The Southern California native and third-ranked player on the #SCGPC Season Two Leaderboard faced a tough decision after his second-place finish in the Legacy Open in Dallas earlier this month. Knowing his finals appearance would move him into fourth place on the season, Joe Lossett had to decide whether to make a run at earning a qualification by becoming the Season Two points leader sooner rather than later.
With the remainder of the Season Two Open Series schedule taking place in the Midwest and on the East Coast, a commitment to chasing the points lead would require flying across the country almost every weekend. Lossett weighed his options and came to the conclusion that if he was going to reach the SCG Players’ Championship, Season Two would be his best chance to do so.
“When the points reset after Season One, I saw how high I was on the Season Two Leaderboard, and after my finish in Dallas, I figured I probably wouldn’t have a better opportunity than now to do this,” Lossett said. “It hit me that it is possible to qualify and would be difficult over the long term because of geography, but with where I stand and because Season Two isn’t that long, if I am going to try to do this, it has to be now. It wasn’t an easy decision. It’s a big time commitment, and airfare definitely isn’t free. But I really think it is worth it, and it is super exciting.”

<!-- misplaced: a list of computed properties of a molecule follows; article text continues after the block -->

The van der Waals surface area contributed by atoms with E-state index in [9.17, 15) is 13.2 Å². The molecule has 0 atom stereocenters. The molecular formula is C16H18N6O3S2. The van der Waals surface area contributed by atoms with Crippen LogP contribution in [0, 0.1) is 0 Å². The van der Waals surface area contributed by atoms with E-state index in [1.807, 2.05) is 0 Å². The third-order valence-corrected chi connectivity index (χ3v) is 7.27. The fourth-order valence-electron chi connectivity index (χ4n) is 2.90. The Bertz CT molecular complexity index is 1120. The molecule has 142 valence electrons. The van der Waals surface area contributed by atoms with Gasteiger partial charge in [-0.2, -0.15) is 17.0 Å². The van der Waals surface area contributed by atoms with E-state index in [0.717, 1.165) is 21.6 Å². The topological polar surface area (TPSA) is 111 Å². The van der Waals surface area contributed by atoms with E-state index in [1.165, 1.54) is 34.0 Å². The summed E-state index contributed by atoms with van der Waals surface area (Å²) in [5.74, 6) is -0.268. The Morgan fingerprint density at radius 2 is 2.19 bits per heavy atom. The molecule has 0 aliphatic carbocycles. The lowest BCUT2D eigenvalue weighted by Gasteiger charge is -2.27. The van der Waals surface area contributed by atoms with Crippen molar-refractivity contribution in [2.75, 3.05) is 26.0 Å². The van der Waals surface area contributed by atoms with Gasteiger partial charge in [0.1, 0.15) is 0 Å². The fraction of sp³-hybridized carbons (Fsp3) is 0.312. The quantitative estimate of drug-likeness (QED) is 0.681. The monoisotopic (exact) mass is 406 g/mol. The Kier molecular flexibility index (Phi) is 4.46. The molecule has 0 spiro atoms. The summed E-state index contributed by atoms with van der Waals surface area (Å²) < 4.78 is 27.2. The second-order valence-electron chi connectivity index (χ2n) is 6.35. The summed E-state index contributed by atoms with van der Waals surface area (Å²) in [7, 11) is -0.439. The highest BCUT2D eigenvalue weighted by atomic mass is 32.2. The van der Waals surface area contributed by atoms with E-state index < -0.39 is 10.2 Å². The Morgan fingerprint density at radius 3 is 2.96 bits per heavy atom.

After making this decision, Lossett knew he had to start scheduling trips and finding lodging for various Open Series. He followed up his success in Dallas by making the trip to Detroit the next weekend. A Top 64 finish in Standard and a Top 16 finish in Legacy gave him enough points to move into third in the race, just five points behind Chris VanMeter. Lossett will be in Cincinnati this weekend for #SCGCIN and has plans to stay on the East Coast with a friend so he can play in Knoxville next weekend to avoid more flights.
Lossett, an avid streamer on Twitch under the name of Oarsman79 (a moniker that refers to his time as a member of the crew team at the University of Colorado), has made his name on the Open Series in large part due to his Legacy play and his championing of the Miracles deck he has piloted since the spring of 2012. While two of his three Open Series wins have come recently in Standard in San Diego and Oakland, his work with the Miracles deck can be traced back to his Legacy Open win in 2012 in Denver with U/W Miracles. He has eleven Open Top 8s, nine of which are in Legacy Opens, and a Top 8 at the Invitational in Charlotte at the end of March this year, where he went undefeated in the Legacy portion of the Swiss with U/W/R Miracles.